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Judge rules on temporary injunction

On 20 December 2013 Swisscom requested a temporary injunction against the Neue Zürcher Zeitung NZZ. The purpose of the injunction was to prevent the NZZ from publishing data relating to Swisscom customers obtained from the four data carriers stolen in 2012. The Berne Commercial Court has now overturned this injunction. Swisscom respects media freedom and general reporting on the subject, but sought the temporary injunction in order to protect its customers’ interests. Swisscom accepts the decision by the Commercial Court. At the same time, the company is seeking to continue discussions with the NZZ.
Berne, 14 February 2014

On 18 September 2013 the NZZ announced that its editorial office was in possession of four data tapes originating from Swisscom data centres. Swisscom immediately filed a criminal complaint against persons unknown. The NZZ went on to analyse the data further and published the names of a number of customers in a further article on 20 December 2013. In Swisscom’s opinion, the ongoing publication of such information and customer data served no public interest. To protect the interests of its customers, Swisscom demanded that the NZZ release and destroy the data still in its possession and refrain from publishing any further articles. Although the Berne Commercial Court has now overturned the injunction, it clearly states in its reasons for the judgement that any further piecemeal publication of information gained from these data tapes may constitute a breach of the Unfair Competition Act (UGW). During the proceedings for the immediately enforceable injunction, the NZZ emphasised that it would not disclose any more specific client data, which was an additional demand made by Swisscom.

Swisscom has evaluated the stolen data

In its press release of 18 September 2013, Swisscom stated that the stolen data tapes could contain customer information. An evaluation of the metadata on the stolen tapes has confirmed that they contained information such as the names, contact details and IBAN numbers of customers who pay by direct debit. Not all data sets were checked, however. Swisscom took the view that a comprehensive and time-consuming check of all data sets, which in total contain more than a terabyte of data, was not expedient given that the data carriers were returned to Swisscom or destroyed shortly after the NZZ article was published.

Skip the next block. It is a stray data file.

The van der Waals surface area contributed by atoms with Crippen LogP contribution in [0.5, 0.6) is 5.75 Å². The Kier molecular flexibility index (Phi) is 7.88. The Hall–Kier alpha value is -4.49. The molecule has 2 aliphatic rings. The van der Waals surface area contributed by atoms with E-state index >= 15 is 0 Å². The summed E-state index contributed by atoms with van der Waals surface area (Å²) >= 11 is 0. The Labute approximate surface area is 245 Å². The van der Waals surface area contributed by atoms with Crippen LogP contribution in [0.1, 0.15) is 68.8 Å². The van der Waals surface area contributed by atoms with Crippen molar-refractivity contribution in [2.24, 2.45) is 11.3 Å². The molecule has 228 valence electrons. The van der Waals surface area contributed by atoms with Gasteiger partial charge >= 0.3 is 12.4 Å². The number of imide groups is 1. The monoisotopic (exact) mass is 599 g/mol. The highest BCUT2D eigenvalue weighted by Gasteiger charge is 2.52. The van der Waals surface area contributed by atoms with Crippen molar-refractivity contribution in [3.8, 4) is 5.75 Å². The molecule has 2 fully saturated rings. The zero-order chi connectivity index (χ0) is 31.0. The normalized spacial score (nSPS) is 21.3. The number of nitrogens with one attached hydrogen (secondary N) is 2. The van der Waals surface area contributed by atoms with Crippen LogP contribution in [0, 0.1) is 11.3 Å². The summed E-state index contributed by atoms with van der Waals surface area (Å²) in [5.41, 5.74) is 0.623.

Swisscom demands that all copies be deleted

When the theft was announced, the NZZ was immediately asked to return the data tapes. The NZZ returned three tapes to Swisscom. According to the NZZ the other had been returned to its source, who had apparently destroyed it. It therefore appeared to Swisscom that there was no further danger of customer information being made public in an improper manner.

Swisscom is doing everything it can to ensure that all data still in the possession of the NZZ is fully destroyed. Swisscom also hopes that the NZZ will continue to help establish exactly how the data tapes were stolen from Swisscom. Swisscom is liaising with the NZZ to find a solution in the matter.

Security has been further improved

Swisscom immediately implemented measures designed to prevent a similar incident from happening again. Since 2012, data have been stored only on a variety of hard disks at distributed locations. Due to the fact that the data are distributed, each hard disk contains only individual fragments of data. It would therefore take a great deal of effort to extract any useable information from just one or a small number of hard disks. Additional measures have also been implemented to further increase security. These include the installation of a screening system (metal detector and X-ray) in the new data centre in Wankdorf.

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